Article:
for Speed, and Local Pride
By GLENN COLLINS
August 20, 2004 New York Times
as the Olympic high jump, hammer throw and heptathlon competitions
begin, a new, never-used, spike-resistant, brick-red Olympic
track is good to go. Twenty-two rows of sculptured blue
polyethylene stadium seats? Waiting to be filled. And banks
of 2,000-watt floodlights are ready to illuminate sprinters
as they explode off the blocks at night.
not at the world-renowned 72,000-seat Athens Olympic Stadium,
but on that new running track at Randalls Island that, for
months now, has been so intriguing to motorists across the
East River on the Franklin D. Roosevelt Drive.
$45 million, 4,754-seat Icahn Stadium, named after its principal
private donor, the investor Carl Icahn, is now 85 percent
built. And the already completed $1 million running surface
is essentially the same as the one in the great stadium
in Greece. It was installed directly after the Athens track
by the Mondo company of Alba, Italy, the premier Olympic
will definitely be a fast track," said Luca Reinaudo,
the company's construction director. A good thing, because
after the stadium itself is completed in November, its creators
hope it will be a future site for Olympic trials in track
and field, after its expected Class 1 certification by the
International Association of Athletics Federations in Geneva.
city's parks commissioner, Adrian Benepe, said that to many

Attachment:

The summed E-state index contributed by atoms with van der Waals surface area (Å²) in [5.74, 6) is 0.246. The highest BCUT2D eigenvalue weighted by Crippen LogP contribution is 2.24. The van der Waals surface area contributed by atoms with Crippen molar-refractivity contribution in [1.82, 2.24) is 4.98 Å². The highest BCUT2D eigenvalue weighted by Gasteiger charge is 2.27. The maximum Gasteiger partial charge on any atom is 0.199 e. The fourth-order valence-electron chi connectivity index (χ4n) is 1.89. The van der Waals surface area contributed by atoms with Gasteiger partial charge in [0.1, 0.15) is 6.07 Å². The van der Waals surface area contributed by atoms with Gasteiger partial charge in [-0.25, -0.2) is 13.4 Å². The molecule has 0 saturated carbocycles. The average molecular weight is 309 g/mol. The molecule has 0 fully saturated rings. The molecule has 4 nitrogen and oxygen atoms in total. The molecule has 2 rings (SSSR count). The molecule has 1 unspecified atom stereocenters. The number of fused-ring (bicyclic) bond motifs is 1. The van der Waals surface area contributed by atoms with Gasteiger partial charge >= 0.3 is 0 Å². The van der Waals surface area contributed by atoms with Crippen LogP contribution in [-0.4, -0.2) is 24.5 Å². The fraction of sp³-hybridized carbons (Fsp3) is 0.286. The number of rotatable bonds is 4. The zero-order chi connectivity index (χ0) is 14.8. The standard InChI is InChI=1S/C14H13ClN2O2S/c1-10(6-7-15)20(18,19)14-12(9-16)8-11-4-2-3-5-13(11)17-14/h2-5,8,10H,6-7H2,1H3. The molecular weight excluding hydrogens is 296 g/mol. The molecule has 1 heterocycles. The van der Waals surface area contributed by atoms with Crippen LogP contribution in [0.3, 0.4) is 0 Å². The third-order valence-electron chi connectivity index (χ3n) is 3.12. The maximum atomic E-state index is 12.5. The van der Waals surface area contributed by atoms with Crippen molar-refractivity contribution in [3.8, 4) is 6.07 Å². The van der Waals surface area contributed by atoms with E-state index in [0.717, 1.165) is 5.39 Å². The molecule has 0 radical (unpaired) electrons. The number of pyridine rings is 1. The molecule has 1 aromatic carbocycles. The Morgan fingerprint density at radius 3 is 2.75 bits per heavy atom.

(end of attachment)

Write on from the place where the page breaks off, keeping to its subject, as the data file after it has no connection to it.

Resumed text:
track mavens, the completion of the stadium "will be
a watershed moment for the reinvigoration of track and field
in New York City."
think it will inspire a whole generation of runners, just
to know that they can compete on the same track as Olympic
runners," he added. "Symbolically, it says that
city athletes deserve a world-class facility, instead of
a disgusting falling-apart track with crummy portable bathrooms
and no place to change in."
commissioner was referring to the old runners' refuge on
Randalls Island, the unlamented Downing Stadium - torn down
in 2002 - where he once ran as a sprinter in his student
days at Horace Mann.
called the Municipal Stadium in 1936, it was renamed in
honor of John J. Downing, a Parks Department director of
recreation, in 1955.
under the auspices of the Works Progress Administration,
the 22,000-seat stadium was ready just in time for the American
Olympic trials on July 11, 1936, presided over by President
Franklin Delano Roosevelt and Robert Moses. (Jesse Owens
won the 100-yard dash there and went on to compete in the